COACH McCAFFERY:  You look at his numbers and you say, boy, he's a good player, and you watch him.  I think the thing that's impressed me about him is he's really a good late game player.  He is one of those guys that he can be quiet for a while and then just take the game over in the last seven minutes, six minutes.  Because he does so many things.  He's not shooting the ball that much, then all of a sudden he'll hit three jumpers on you.  He gets to the rim.  He can offensive rebound and put it back in for you.

But he also does a great job of finding his teammates.  So even if they give him the ball because he doesn't usually start with the ball in his hands but he usually ends up with the ball in his hands, he makes plays for other people.  They're the toughest kind of guys to stop.

He's clearly multi dimensional.  When you have a guy like that, then you surround him with the shooters they have.  It makes it hard to guard this team.

Q.  People talk about Turner a lot, but how much is Diebler going to present a problem for you guys because he's making 43 percent from 3 and he's 6 6?

COACH McCAFFERY:  He's really an amazing player when you watch him because he never stops moving.  And he's one of those guys, he's way more athletic than he first looks.  He's quick, and he's got    he may have the quickest release that I've ever seen.

You think you're on him and it's gone in your face.  And he's also got range.  I think the thing that helps him is they don't have one shooter    a lot of times no matter how good a shooter you are it's easy to stop a team that has one shooter.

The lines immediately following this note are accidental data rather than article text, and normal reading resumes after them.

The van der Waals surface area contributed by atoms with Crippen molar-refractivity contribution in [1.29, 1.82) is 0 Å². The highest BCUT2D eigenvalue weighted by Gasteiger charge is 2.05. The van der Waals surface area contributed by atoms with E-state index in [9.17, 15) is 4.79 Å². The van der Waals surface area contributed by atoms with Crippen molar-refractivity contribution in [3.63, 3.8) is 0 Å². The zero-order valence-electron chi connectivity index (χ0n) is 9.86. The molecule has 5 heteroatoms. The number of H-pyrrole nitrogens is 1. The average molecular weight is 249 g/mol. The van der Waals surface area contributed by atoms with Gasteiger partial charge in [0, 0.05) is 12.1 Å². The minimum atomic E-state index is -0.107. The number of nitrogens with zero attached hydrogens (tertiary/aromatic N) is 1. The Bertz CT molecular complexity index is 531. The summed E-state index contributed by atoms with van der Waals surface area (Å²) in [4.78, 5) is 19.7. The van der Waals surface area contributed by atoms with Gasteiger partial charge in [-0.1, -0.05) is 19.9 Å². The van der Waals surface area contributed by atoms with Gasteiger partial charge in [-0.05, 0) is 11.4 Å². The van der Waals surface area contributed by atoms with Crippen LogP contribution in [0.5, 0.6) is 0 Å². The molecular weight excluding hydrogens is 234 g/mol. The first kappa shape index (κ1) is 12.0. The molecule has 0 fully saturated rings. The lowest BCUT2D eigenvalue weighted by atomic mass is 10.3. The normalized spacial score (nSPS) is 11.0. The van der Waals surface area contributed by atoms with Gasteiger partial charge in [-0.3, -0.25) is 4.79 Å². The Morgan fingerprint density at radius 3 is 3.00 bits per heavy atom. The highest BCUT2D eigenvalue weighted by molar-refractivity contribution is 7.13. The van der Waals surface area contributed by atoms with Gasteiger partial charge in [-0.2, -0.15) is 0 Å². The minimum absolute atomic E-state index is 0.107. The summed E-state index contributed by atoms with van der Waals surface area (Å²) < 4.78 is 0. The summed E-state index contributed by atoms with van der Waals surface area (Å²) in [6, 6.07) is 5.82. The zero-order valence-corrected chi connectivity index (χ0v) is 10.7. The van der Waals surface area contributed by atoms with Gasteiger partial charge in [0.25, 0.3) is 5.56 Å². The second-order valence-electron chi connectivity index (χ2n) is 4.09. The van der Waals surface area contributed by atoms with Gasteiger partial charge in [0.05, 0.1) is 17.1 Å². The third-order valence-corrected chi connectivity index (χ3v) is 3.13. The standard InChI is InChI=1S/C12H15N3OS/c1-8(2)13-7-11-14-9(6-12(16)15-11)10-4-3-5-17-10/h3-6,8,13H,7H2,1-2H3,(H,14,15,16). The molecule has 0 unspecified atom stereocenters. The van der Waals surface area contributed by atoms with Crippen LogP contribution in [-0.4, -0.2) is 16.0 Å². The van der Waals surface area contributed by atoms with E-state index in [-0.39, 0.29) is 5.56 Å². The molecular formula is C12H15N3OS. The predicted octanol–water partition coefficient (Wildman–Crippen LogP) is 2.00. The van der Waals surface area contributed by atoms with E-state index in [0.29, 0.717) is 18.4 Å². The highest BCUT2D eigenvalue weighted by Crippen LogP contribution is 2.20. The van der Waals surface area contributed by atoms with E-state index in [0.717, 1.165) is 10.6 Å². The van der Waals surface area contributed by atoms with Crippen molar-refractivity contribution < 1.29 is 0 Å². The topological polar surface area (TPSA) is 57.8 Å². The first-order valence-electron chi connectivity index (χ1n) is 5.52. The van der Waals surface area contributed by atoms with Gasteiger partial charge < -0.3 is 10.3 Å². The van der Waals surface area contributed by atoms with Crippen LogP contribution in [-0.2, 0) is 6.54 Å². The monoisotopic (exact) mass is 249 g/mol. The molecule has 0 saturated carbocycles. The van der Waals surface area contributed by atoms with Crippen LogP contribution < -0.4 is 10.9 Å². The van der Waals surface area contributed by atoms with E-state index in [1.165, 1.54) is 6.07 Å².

This team doesn't have one shooter.  Buford can really shoot the ball, and Simmons can really shoot the ball.  And Turner is a scorer, and Hill's playing real well, and they can pound it in if they have to, and they may do it a little more against us than they may against Michigan State.  So that gives them another option maybe that they wouldn't utilize at the Big Ten as much.

So they have your defense spread out because they have so many different weapons.  And Diebler is a concern because not only is he one of those guys that can put up a big number, he can put three or four in a row on you in a minute twenty and blow a game open.

He can also be off for 18, 20 minutes and then hit four in a row and blow the game open.  So you always have to pay attention to where he is.

Q.  Have you seen any signs from your players, especially since you guys have gotten here, that they've been to the tournament before that maybe you didn't see last year when it was their first experience going into the Vanderbilt game?
COACH McCAFFERY:  I haven't seen a lot of difference in terms of how they've approached it.  Pretty much the same.

Q.  Similar to that, though, Coach what kind of confidence carry over did you see maybe heading into the season versus what the guys were able to do last year in the tournament?